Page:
The results show general unanimity on some points and substantial disagreement on others. Moreover, minority opinions shed considerable light on the pitfalls of church union. What do leading churchmen think of the Blake plan for merging the four major bodies into one church? A review of questions and replies is in order.

Do you think that the “overwhelming voice-vote approval” of the Blake proposal by the General Assembly of the United Presbyterian Church is representative of the opinion of the whole Church? Most replies to this question were in the negative. A number of men indicated they did not know, or had doubts, or were unconcerned because they are not Presbyterians. It was rightly pointed out by several that approval by the General Assembly was not a vote to endorse merger but simply to “study” and to “confer” on the question. Some felt that the vote was a fair reflection of what the church wants; others considered the whole affair as ecclesiastically contrived by a small number of clergymen and denominational leaders. One Presbyterian thought that the General Assembly’s affirmative vote was secured only because the proposal was a motion “to pursue” the possibility of merger, and not a motion approving merger with specific terms and conditions.

Unity And Creed

One matter evinced complete unanimity. The question Do you feel that the essential message of the Church, based on biblical revelation, should be played down for the sake of ecclesiastical unity? brought not a single affirmative reply. This response clearly suggests that no church union of lasting value can be based upon a defective message. It is the writer’s opinion that, should there be a merger ultimately, any accompanying creedal formulation would not expressly violate the historic message of the Church. Debate is more like to center in what should be omitted than in what should be included. Like the World Council of Churches, whose minimum statement leaves room for vast differences of opinion on questions like the Virgin Birth, the physical Resurrection, and the Atonement, the creedal basis of the projected new church could be equally broad. On the other hand, the problem of message could conceivably be solved by using the Anglican Thirty-nine Articles, the Westminster Confession of Faith, the Methodist Articles of Religion, or a combination of all of them. To adopt one of these, however, still would not solve the acute problem that right now plagues some denominations which already have satisfactory creedal affirmations, namely, how to eliminate those who do not believe the present creeds.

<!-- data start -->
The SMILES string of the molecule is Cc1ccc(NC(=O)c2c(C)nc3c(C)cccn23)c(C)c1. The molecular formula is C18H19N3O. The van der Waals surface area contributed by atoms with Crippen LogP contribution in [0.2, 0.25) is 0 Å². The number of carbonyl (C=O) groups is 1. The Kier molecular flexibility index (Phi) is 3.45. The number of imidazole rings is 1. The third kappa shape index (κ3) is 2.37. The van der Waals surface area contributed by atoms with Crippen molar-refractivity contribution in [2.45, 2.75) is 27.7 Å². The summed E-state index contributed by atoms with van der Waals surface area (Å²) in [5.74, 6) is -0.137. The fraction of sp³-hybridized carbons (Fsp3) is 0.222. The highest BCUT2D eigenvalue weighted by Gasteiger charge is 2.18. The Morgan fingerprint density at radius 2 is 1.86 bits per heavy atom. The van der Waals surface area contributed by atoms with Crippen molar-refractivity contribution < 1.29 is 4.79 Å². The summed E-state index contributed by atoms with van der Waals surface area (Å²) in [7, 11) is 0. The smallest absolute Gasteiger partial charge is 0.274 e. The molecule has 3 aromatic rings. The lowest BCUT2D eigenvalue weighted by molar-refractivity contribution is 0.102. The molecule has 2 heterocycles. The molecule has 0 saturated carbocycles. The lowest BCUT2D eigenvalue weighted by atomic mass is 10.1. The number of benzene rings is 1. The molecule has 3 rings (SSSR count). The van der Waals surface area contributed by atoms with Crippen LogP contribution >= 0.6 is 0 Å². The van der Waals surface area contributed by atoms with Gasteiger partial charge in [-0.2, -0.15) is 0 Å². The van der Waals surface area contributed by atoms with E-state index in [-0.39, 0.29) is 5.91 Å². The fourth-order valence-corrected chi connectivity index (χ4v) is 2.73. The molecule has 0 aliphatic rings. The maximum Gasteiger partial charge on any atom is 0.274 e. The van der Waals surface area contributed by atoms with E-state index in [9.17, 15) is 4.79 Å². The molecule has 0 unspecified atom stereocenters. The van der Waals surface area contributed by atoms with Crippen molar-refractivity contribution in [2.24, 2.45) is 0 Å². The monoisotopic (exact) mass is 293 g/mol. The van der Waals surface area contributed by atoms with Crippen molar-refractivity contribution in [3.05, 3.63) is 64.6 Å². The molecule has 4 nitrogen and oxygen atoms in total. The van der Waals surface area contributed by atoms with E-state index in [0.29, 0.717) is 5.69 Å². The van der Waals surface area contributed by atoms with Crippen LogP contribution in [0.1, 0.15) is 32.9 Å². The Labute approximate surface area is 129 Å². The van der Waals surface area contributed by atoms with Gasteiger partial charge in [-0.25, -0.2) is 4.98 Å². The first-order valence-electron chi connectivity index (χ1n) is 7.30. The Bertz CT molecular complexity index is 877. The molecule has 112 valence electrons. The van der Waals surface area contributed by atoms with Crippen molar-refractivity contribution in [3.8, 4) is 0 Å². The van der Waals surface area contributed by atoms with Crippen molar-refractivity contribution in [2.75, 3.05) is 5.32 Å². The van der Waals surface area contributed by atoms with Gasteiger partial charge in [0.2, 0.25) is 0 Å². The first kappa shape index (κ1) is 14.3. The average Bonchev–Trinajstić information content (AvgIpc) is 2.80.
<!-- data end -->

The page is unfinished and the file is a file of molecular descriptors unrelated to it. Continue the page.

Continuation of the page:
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Half of those polled thought it possible to conserve in a great united church those essential Christian doctrines and convictions that have always characterized a strong Christian witness. Many others added qualifying statements. Some thought it “possible but not probable.” Others thought such a united church would be similar to what churches already are, that is, mixed in theological perspective, some more conservative, some less, and some liberal and neo-orthodox. Some felt that bigness makes conservation of essential doctrine and conviction impossible while others thought that size is of no consequence here. “It seems that ‘unity’ always demands the widest latitude in doctrinal statement, with a resulting thinness that says very little,” was one comment. Another said, “The presuppositions are not valid. Size and strength of conviction are not mutually exclusive as the question indicates.”